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WWI Bomb Raid On Scarborough, Hartlepool And Whitby In 1914

We look at the bombing raid on Scarborough, Hartlepool and Whitby in 1914 and its impact on the communities.

On Wednesday, 16th December 1914, the people of Scarborough woke up to heavy mist. With no idea German warships sailed rapidly towards them. This attack on Scarborough, along with Hartlepool and Whitby, was the first instance in the First World War where civilians were specifically targeted on English land.

The severity of the attack deeply affected the nation. It lead to the widespread use of “Remember Scarborough” as a rallying cry for a major recruitment campaign. Here is more information about the Raid on Scarborough, Hartlepool and Whitby in 1914.

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The morning of December 16th 1914

It was the fourth month of Britain’s involvement in the war, and it seemed like an ordinary day in Scarborough. At the coastal station overlooking the town, Police Constable Hunter and two coastguards were on duty. Despite their elevated position, they couldn’t see much due to the heavy mist and fog covering the area.

Damage to Scarborough Lighthouse, Public domain, via Wikimedia Commons.
Damage to Scarborough Lighthouse, Image Credit: Public domain, via Wikimedia Commons

Down the bay, the steam trawler St. Cloud was anchored. The captain sailed into the bay in the morning but had trouble finding the town due to the dense fog. The lighthouse had not been lit since the war was declared, making navigating it even harder.


The shelling began

The three warships rounded Castle Hill into the bay. The Captain of St Cloud was among the first to spot them. He was taken aback to see what he initially assumed were British warships. They were much closer to the shore than he had ever seen before. His surprise quickly turned into horror. He witnessed one of the ships hoist the German war flag and launch an attack on the defenceless town of Scarborough.

Museum of Hartlepool, No restrictions, via Wikimedia Commons.
Image Credit: Museum of Hartlepool, No restrictions, via Wikimedia Commons

Meanwhile, up the coast, German warships also initiated an assault on Hartlepool, which had a garrison and three naval guns for defence.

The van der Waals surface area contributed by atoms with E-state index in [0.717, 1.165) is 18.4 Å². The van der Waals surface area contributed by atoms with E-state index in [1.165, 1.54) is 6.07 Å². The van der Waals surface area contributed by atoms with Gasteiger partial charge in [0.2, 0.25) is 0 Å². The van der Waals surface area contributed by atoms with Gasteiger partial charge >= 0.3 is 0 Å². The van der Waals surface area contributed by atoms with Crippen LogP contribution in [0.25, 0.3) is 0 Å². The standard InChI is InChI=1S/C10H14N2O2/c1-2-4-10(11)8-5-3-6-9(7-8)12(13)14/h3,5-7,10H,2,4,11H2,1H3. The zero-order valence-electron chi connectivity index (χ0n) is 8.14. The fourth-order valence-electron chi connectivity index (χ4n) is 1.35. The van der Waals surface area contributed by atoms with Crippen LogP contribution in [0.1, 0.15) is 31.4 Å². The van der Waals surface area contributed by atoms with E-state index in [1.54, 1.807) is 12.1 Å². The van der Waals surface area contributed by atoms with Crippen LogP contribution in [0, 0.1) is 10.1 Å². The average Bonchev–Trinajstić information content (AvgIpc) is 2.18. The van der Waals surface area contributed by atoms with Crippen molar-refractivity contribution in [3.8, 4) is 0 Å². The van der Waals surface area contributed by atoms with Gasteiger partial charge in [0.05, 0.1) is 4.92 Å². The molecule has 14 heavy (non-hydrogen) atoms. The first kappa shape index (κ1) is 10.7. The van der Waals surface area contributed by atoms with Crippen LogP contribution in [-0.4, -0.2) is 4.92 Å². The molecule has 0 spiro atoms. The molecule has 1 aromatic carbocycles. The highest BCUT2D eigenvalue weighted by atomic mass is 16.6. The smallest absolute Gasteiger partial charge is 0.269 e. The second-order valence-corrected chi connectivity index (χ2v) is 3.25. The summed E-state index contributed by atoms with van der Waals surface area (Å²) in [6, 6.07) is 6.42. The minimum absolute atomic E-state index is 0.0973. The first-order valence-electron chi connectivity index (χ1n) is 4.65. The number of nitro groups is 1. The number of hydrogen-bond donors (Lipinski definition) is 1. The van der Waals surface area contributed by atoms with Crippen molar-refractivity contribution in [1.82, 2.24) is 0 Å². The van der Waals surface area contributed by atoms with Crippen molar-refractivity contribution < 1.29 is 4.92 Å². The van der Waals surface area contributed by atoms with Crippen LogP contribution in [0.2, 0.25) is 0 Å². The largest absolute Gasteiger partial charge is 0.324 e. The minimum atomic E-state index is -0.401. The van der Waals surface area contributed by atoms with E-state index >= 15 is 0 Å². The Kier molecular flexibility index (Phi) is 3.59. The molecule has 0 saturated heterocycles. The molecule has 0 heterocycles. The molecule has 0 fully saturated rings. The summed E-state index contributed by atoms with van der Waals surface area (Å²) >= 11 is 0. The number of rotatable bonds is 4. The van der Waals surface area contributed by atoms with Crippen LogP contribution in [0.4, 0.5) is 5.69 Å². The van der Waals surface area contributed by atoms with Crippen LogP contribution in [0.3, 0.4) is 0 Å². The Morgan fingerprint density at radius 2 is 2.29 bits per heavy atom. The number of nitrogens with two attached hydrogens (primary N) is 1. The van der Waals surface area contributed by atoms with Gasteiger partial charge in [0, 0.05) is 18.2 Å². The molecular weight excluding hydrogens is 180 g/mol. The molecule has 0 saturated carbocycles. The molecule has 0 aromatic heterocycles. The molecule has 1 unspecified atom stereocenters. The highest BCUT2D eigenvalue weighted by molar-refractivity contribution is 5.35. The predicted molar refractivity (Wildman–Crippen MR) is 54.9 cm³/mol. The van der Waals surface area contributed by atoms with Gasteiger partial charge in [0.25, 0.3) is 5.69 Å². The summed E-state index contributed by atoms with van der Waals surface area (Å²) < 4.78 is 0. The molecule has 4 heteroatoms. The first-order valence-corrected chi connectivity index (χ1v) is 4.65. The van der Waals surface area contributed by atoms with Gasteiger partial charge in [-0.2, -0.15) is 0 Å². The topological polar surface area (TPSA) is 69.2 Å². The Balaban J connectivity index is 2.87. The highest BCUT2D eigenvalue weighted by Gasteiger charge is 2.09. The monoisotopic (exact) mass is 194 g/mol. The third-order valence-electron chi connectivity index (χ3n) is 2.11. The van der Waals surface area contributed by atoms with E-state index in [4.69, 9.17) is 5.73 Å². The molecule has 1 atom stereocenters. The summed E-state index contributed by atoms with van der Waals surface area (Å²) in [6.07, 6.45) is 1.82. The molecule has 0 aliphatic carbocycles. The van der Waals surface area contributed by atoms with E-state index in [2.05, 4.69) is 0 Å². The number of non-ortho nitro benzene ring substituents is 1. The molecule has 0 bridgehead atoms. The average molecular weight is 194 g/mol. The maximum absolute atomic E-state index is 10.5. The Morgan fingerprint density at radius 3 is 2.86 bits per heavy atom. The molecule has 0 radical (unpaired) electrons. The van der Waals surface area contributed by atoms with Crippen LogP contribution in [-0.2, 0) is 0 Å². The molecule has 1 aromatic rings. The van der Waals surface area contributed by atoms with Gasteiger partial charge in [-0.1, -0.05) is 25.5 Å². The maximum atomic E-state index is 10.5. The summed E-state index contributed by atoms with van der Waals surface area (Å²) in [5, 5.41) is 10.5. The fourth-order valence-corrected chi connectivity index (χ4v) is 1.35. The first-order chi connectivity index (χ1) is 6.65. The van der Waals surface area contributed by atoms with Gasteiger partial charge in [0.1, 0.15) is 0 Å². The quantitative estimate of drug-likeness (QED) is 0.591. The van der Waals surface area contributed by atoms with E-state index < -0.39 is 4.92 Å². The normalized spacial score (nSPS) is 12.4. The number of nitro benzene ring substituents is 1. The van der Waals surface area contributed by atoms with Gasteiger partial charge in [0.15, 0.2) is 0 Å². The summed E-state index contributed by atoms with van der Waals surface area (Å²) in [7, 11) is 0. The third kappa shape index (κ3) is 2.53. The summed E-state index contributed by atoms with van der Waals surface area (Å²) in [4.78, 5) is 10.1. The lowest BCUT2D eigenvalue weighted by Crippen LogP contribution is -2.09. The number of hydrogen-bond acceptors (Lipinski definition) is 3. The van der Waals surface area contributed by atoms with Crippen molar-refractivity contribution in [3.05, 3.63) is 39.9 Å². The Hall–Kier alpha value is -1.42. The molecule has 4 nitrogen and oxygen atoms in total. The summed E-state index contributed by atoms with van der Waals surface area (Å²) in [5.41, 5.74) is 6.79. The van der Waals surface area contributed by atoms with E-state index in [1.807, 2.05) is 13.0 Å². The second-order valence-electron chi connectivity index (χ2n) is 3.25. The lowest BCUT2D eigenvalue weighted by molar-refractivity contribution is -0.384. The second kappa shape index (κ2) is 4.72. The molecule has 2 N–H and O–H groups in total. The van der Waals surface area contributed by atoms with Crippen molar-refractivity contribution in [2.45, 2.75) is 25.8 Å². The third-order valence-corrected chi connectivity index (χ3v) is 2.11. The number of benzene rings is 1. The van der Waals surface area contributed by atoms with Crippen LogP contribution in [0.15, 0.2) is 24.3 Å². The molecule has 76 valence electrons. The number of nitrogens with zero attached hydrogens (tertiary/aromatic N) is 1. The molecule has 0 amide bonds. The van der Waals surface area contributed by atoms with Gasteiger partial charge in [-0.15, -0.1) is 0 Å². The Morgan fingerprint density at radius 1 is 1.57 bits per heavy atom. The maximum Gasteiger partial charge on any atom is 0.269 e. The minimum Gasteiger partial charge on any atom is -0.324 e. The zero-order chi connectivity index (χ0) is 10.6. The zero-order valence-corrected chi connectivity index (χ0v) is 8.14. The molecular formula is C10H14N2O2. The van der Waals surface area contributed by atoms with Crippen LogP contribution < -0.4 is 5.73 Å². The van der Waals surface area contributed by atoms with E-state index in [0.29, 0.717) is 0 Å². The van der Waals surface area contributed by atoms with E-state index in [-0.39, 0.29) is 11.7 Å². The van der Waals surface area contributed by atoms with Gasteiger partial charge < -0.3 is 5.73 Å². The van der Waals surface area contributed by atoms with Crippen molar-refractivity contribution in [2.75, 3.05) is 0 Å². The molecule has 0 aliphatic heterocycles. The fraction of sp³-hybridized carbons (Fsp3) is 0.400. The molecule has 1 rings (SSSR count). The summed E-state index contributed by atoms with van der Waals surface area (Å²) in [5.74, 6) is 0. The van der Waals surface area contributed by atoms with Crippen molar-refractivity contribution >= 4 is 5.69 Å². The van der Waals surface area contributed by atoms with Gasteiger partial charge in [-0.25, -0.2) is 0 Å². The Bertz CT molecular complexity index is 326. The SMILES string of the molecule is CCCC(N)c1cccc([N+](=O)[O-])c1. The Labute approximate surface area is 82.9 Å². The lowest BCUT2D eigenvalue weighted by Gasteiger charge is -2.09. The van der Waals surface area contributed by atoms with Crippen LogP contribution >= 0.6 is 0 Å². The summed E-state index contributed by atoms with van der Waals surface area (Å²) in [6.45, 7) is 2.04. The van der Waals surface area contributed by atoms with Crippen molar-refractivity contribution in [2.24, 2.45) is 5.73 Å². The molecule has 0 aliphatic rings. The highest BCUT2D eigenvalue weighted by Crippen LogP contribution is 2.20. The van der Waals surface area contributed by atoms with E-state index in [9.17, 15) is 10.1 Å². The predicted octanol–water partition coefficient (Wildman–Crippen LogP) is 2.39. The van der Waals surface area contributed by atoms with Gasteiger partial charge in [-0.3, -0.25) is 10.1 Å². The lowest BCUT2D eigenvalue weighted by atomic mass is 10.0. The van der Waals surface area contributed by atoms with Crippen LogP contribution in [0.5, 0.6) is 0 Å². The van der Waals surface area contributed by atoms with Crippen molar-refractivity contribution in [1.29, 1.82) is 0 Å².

When the Captain of St Cloud realised the approaching ships were German, he wasted no time running for the harbour. Despite being fired upon, he successfully managed to reach the safety of the harbour. However, the German warships had other targets in sight, and the castle was one of their primary objectives.


Scarborough Castle was under fire

Scarborough Castle has a long and fascinating history, with evidence of habitation and fortification dating back to Neolithic times. Its position made it a key stronghold during the medieval period. It was considered one of the most important fortresses in England, along with Dover and Nottingham.

The castle faced a challenge during the Civil War when it was besieged by Parliamentarian forces in 1645. The attack was so severe that the walls of the 12th-century great tower were split in two. Resulting in the collapse of half of the building. Fast forward to 1914, and the Germans had their guns trained on the castle, destroying the coastguards’ lookout shelter.

Scarborough Castle Today.
Scarborough Castle today.

Moments after the coastguards and PC Hunter left the area to call for backup, the shells began to rain down. They had no choice but to seek shelter in an underground vault beside an 18th-century water tank.

The attack left the castle’s great tower and south-facing walls in ruins. The 18th-century barracks built into the remains of a medieval royal lodging were severely damaged beyond repair.


The attack on the towns and lives lost

Over 500 high explosive shells rained down on the town within 20 minutes. They caused extensive destruction to various buildings, including shops, houses, hotels, churches, schools, and hospitals. Following this, the German ships swiftly departed towards Whitby and carried out a brief bombardment there.

A total of 17 people lost their lives in Scarborough, with two others dying from their injuries later on. Additionally, over 80 individuals sustained severe injuries. Across Scarborough, Whitby, and Hartlepool, the combined death toll reached 137.

Bombardment damage to houses, Image Credit: Public domain, via Wikimedia Commons.
Bombardment damage to houses, Image Credit: Public domain, via Wikimedia Commons